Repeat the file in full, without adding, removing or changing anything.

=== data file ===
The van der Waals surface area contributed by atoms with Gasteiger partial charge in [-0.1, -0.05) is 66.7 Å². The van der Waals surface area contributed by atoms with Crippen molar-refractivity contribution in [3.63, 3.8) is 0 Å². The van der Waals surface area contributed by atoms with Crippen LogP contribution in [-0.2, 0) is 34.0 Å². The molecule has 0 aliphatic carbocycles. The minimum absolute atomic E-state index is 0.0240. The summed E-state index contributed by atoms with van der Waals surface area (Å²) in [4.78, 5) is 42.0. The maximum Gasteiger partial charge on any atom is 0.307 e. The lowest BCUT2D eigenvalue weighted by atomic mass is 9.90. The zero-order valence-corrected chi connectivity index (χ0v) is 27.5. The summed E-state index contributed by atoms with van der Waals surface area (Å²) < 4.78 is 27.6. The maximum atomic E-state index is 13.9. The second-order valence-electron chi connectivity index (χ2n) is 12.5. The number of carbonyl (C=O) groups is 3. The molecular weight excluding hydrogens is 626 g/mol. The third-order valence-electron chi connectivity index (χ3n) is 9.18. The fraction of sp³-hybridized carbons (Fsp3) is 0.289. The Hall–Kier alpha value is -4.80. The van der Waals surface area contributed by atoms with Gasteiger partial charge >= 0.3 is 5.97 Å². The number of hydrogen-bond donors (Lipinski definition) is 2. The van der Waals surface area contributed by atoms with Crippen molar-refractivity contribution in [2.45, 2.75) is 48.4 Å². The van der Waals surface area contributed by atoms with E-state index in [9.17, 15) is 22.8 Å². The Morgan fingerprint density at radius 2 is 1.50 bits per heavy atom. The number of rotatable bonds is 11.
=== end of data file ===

The van der Waals surface area contributed by atoms with Gasteiger partial charge in [-0.1, -0.05) is 66.7 Å². The van der Waals surface area contributed by atoms with Crippen molar-refractivity contribution in [3.63, 3.8) is 0 Å². The van der Waals surface area contributed by atoms with Crippen LogP contribution in [-0.2, 0) is 34.0 Å². The molecule has 0 aliphatic carbocycles. The minimum absolute atomic E-state index is 0.0240. The summed E-state index contributed by atoms with van der Waals surface area (Å²) in [4.78, 5) is 42.0. The maximum Gasteiger partial charge on any atom is 0.307 e. The lowest BCUT2D eigenvalue weighted by atomic mass is 9.90. The zero-order valence-corrected chi connectivity index (χ0v) is 27.5. The summed E-state index contributed by atoms with van der Waals surface area (Å²) < 4.78 is 27.6. The maximum atomic E-state index is 13.9. The second-order valence-electron chi connectivity index (χ2n) is 12.5. The number of carbonyl (C=O) groups is 3. The molecular weight excluding hydrogens is 626 g/mol. The third-order valence-electron chi connectivity index (χ3n) is 9.18. The fraction of sp³-hybridized carbons (Fsp3) is 0.289. The Hall–Kier alpha value is -4.80. The van der Waals surface area contributed by atoms with Gasteiger partial charge >= 0.3 is 5.97 Å². The number of hydrogen-bond donors (Lipinski definition) is 2. The van der Waals surface area contributed by atoms with Crippen molar-refractivity contribution in [2.45, 2.75) is 48.4 Å². The van der Waals surface area contributed by atoms with E-state index in [9.17, 15) is 22.8 Å². The Morgan fingerprint density at radius 2 is 1.50 bits per heavy atom. The number of rotatable bonds is 11.